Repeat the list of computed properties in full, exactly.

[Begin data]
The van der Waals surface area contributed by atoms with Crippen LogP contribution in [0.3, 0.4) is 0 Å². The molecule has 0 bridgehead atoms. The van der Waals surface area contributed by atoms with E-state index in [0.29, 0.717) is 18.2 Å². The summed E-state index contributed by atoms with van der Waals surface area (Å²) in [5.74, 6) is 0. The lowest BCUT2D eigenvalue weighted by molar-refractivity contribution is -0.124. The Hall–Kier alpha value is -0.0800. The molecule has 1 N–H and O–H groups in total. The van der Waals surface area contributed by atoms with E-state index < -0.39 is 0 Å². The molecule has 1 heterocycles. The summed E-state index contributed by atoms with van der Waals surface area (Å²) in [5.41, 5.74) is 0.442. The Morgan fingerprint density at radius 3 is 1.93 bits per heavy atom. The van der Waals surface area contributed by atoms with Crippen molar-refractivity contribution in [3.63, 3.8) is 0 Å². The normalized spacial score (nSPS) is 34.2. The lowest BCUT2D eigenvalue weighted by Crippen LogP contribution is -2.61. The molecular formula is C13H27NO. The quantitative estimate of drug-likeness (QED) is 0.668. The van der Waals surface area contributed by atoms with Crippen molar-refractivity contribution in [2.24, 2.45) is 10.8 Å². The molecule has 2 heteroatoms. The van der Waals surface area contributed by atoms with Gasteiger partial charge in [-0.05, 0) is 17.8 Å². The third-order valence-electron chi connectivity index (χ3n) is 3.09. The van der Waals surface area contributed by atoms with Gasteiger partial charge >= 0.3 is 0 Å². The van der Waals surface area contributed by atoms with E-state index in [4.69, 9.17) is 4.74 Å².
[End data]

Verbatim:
The van der Waals surface area contributed by atoms with Crippen LogP contribution in [0.3, 0.4) is 0 Å². The molecule has 0 bridgehead atoms. The van der Waals surface area contributed by atoms with E-state index in [0.29, 0.717) is 18.2 Å². The summed E-state index contributed by atoms with van der Waals surface area (Å²) in [5.74, 6) is 0. The lowest BCUT2D eigenvalue weighted by molar-refractivity contribution is -0.124. The Hall–Kier alpha value is -0.0800. The molecule has 1 N–H and O–H groups in total. The van der Waals surface area contributed by atoms with E-state index < -0.39 is 0 Å². The molecule has 1 heterocycles. The summed E-state index contributed by atoms with van der Waals surface area (Å²) in [5.41, 5.74) is 0.442. The Morgan fingerprint density at radius 3 is 1.93 bits per heavy atom. The van der Waals surface area contributed by atoms with Crippen molar-refractivity contribution in [3.63, 3.8) is 0 Å². The normalized spacial score (nSPS) is 34.2. The lowest BCUT2D eigenvalue weighted by Crippen LogP contribution is -2.61. The molecular formula is C13H27NO. The quantitative estimate of drug-likeness (QED) is 0.668. The van der Waals surface area contributed by atoms with Crippen molar-refractivity contribution in [2.24, 2.45) is 10.8 Å². The molecule has 2 heteroatoms. The van der Waals surface area contributed by atoms with Gasteiger partial charge in [-0.05, 0) is 17.8 Å². The third-order valence-electron chi connectivity index (χ3n) is 3.09. The van der Waals surface area contributed by atoms with Gasteiger partial charge >= 0.3 is 0 Å². The van der Waals surface area contributed by atoms with E-state index in [4.69, 9.17) is 4.74 Å².